I actually have a simple question, but couldn't find an answer. Maybe you can point me to a duplicate. So, the question is: is it possible to tell cmake to instruct a compiler to automatically include some header at the beginning of every source file, so there would be no need to put #include foo.h?
CMake doesn't have a feature for this specific use case, but as you've hinted, compilers such as GCC have the
-include flag which acts as if there was an
#include "foo.h" in the source file, and since CMake can pass arguments to compilers, you can do it via
This answer covers what the flag is for GCC, Clang and MSVC which should cover a lot of bases. So in CMake, detect what the compiler is and pass the appropriate flag.
Here's what the CMake code might look like:
if(MSVC) add_definitions(/FI"foo.h") else() # GCC or Clang add_definitions(-include foo.h) endif()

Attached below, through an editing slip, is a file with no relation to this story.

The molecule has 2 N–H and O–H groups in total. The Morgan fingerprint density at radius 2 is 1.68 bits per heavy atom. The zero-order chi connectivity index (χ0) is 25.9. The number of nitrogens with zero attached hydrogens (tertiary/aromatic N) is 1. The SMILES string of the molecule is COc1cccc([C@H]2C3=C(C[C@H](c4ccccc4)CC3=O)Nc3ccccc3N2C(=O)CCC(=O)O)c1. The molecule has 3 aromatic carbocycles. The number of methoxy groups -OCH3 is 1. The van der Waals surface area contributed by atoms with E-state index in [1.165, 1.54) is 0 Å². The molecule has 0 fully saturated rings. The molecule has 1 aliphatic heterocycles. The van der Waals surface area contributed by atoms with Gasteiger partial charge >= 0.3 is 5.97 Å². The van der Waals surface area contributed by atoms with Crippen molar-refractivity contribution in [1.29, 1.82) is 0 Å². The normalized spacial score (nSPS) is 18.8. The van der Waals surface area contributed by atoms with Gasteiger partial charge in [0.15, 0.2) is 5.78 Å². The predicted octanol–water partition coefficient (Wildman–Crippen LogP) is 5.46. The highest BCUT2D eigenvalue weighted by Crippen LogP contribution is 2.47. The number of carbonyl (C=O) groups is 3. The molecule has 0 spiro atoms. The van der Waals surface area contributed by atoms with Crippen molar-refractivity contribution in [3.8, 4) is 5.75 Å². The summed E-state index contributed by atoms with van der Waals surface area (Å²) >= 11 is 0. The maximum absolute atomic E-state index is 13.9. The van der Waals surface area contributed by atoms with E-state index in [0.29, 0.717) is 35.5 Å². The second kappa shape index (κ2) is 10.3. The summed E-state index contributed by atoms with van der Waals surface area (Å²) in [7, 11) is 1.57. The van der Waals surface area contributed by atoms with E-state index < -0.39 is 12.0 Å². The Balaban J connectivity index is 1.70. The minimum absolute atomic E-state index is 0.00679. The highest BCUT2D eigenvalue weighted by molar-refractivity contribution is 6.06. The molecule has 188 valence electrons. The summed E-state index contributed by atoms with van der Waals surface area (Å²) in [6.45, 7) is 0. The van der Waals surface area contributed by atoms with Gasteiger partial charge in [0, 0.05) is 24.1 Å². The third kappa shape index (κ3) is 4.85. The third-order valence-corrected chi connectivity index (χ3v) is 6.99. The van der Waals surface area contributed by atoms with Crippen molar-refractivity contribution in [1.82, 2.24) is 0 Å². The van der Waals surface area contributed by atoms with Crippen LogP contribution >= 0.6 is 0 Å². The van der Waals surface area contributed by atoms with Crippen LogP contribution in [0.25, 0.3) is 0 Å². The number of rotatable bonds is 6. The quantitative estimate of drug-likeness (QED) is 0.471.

In general, doing this is a bad idea. Code inspection tools (like IDEs, or doxygen) will be confused by it, not to mention other humans looking at the code. If not all source files actually require the definition, adding extra
#includes will slow down compile time. If you actually do need the same header (and it's not a system header) in all your source files, it may be symptomatic of high coupling in your code. And for what benefit? Not having to add one line to your files?
Just be aware that you're doing this for the right reasons.